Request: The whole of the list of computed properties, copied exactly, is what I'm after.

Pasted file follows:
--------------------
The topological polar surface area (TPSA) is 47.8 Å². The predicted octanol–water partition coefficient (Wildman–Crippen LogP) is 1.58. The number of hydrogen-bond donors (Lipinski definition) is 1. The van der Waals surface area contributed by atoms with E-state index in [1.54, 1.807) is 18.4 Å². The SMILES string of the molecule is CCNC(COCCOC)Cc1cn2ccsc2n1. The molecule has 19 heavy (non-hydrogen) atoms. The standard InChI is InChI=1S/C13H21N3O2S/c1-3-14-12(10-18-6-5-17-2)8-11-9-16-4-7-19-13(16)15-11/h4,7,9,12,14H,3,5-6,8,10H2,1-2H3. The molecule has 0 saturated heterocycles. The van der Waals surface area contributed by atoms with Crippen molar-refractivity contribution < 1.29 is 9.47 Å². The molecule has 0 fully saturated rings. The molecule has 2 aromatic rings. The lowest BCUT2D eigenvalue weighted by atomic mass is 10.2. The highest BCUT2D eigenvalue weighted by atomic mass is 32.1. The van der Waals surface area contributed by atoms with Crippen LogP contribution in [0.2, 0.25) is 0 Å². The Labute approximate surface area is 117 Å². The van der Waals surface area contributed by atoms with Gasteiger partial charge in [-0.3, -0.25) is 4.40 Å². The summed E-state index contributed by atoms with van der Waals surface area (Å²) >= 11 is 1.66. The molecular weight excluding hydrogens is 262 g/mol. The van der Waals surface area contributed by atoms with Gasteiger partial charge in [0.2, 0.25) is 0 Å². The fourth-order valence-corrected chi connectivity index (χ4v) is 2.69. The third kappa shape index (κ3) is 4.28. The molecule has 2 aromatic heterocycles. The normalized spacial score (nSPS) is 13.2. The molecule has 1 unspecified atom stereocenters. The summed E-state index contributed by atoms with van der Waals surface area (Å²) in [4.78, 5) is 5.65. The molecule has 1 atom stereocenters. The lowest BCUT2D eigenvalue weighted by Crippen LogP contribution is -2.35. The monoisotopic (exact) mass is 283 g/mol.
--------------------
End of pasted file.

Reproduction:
The topological polar surface area (TPSA) is 47.8 Å². The predicted octanol–water partition coefficient (Wildman–Crippen LogP) is 1.58. The number of hydrogen-bond donors (Lipinski definition) is 1. The van der Waals surface area contributed by atoms with E-state index in [1.54, 1.807) is 18.4 Å². The SMILES string of the molecule is CCNC(COCCOC)Cc1cn2ccsc2n1. The molecule has 19 heavy (non-hydrogen) atoms. The standard InChI is InChI=1S/C13H21N3O2S/c1-3-14-12(10-18-6-5-17-2)8-11-9-16-4-7-19-13(16)15-11/h4,7,9,12,14H,3,5-6,8,10H2,1-2H3. The molecule has 0 saturated heterocycles. The van der Waals surface area contributed by atoms with Crippen molar-refractivity contribution < 1.29 is 9.47 Å². The molecule has 0 fully saturated rings. The molecule has 2 aromatic rings. The lowest BCUT2D eigenvalue weighted by atomic mass is 10.2. The highest BCUT2D eigenvalue weighted by atomic mass is 32.1. The van der Waals surface area contributed by atoms with Crippen LogP contribution in [0.2, 0.25) is 0 Å². The Labute approximate surface area is 117 Å². The van der Waals surface area contributed by atoms with Gasteiger partial charge in [-0.3, -0.25) is 4.40 Å². The summed E-state index contributed by atoms with van der Waals surface area (Å²) >= 11 is 1.66. The molecular weight excluding hydrogens is 262 g/mol. The van der Waals surface area contributed by atoms with Gasteiger partial charge in [0.2, 0.25) is 0 Å². The fourth-order valence-corrected chi connectivity index (χ4v) is 2.69. The third kappa shape index (κ3) is 4.28. The molecule has 2 aromatic heterocycles. The normalized spacial score (nSPS) is 13.2. The molecule has 1 unspecified atom stereocenters. The summed E-state index contributed by atoms with van der Waals surface area (Å²) in [4.78, 5) is 5.65. The molecule has 1 atom stereocenters. The lowest BCUT2D eigenvalue weighted by Crippen LogP contribution is -2.35. The monoisotopic (exact) mass is 283 g/mol.